GRANT WRITING:WHAT TO CONSIDER BEFORE WRITING AND SUBMITTING A PROPOSAL

By James V. D’Ambrosio

Last month I wrote about the importance of knowing what to do after receiving a grant. It’s equally important to consider the beginning of the process: what to consider before writing and submitting a grant proposal.

Since the grant-writing process is multifaceted and involves some complexity, taking time to think through the process can increase the  chances for winning a grant and avoid wasting time chasing inappropriate opportunities. Below are some important considerations:  

GRANT-SEEKING PREREQUISITES: ITEMS TO CONSIDER

Organizational Capacity: If the grant is awarded, does your organization have the proper staffing, space and resources to carry it out? If you’re unsure, speak with the executive director and/or program staff involved to find out. Nothing is worse than spending a great deal of time and effort winning a grant only to learn that your agency is not equipped to implement it. Ouch!

Think About Objectives/Fit: There must be a match between what you seek to accomplish and what the funding agency will actually fund. Review their Web site for examples of other projects they have funded. Carefully research — and choose — your targets. Better to have five (5) solid targets than 15 questionable ones.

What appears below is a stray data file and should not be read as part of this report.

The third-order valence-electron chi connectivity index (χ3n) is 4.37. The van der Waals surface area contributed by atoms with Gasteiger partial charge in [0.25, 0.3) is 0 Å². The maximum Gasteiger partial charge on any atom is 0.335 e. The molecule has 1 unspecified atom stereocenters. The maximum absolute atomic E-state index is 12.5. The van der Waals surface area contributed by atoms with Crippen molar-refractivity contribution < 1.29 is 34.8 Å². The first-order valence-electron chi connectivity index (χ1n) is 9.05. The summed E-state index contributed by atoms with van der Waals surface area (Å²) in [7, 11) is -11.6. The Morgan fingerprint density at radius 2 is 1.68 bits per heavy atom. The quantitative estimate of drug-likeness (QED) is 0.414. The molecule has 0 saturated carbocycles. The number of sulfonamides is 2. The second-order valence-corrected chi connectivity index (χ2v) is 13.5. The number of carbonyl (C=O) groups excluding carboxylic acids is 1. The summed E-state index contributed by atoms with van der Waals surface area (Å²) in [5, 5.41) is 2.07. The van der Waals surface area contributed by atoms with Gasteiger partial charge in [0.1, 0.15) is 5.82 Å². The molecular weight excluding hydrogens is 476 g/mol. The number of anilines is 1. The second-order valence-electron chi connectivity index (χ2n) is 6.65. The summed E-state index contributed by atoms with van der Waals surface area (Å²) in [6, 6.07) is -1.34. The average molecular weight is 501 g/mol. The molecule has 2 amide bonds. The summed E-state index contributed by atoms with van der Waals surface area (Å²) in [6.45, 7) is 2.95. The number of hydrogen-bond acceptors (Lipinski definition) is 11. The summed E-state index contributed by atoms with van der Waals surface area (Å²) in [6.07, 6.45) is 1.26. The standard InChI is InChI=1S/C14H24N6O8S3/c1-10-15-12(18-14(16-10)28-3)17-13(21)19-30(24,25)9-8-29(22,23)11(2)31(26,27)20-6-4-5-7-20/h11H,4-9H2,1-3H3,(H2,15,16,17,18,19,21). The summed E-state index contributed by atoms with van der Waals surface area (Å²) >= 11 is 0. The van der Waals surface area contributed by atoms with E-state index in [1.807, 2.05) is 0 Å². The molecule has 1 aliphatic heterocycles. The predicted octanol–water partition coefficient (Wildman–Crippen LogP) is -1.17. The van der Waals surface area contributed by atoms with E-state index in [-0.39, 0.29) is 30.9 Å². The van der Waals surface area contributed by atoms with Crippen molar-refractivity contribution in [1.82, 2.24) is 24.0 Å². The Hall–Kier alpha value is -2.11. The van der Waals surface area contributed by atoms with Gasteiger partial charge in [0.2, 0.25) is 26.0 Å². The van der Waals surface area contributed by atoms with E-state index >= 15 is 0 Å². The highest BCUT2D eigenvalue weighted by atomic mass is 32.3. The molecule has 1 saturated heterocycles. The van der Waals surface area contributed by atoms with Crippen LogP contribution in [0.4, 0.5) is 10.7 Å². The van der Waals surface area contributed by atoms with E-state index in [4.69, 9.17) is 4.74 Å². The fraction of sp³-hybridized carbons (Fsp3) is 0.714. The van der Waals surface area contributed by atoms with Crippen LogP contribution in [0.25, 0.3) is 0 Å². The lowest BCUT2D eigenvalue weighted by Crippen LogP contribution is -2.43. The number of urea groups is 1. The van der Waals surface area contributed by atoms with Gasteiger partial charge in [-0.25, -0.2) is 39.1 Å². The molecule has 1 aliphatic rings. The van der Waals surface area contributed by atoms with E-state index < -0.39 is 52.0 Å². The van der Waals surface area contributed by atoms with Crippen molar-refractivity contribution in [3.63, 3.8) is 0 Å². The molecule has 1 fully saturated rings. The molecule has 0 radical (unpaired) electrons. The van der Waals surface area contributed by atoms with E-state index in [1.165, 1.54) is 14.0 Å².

Ensure Eligibility: Check  if your agency is eligible for the award. Call the funder and speak with the program officer, briefly explaining your agency’s mission/focus, and what you’re looking to do. 

Reviewing Guidelines: Who will review your proposal — One person? A panel of experts? In-house staff? Knowing this can help shape your approach. If it isn’t stated in the application, call and find out.

Financial Management: If you’re the project director, are you qualified to disburse funds? If not, find someone who is and list them on the grant application.

Format: Does the funder prefer electronic or hard-copy submission?

♦ Endorsement: Who is required to endorse the application — CEO/executive director, lawyer, project director?

Award Range: Find out the average award for each funder you are applying to — is it $25,000? $50,000? $100,000? This will ensure you ask for an appropriate amount. Keep in mind that a recessionary economy often means a smaller award.

To be sure, there are many variables involved in grant-writing and no easy way to win an award, especially in today’s competitive climate. Considering the above can help to focus your efforts and increase your chances for success.

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QUESTION TO READERS: What else do you think is important to consider before writing and submitting a proposal?

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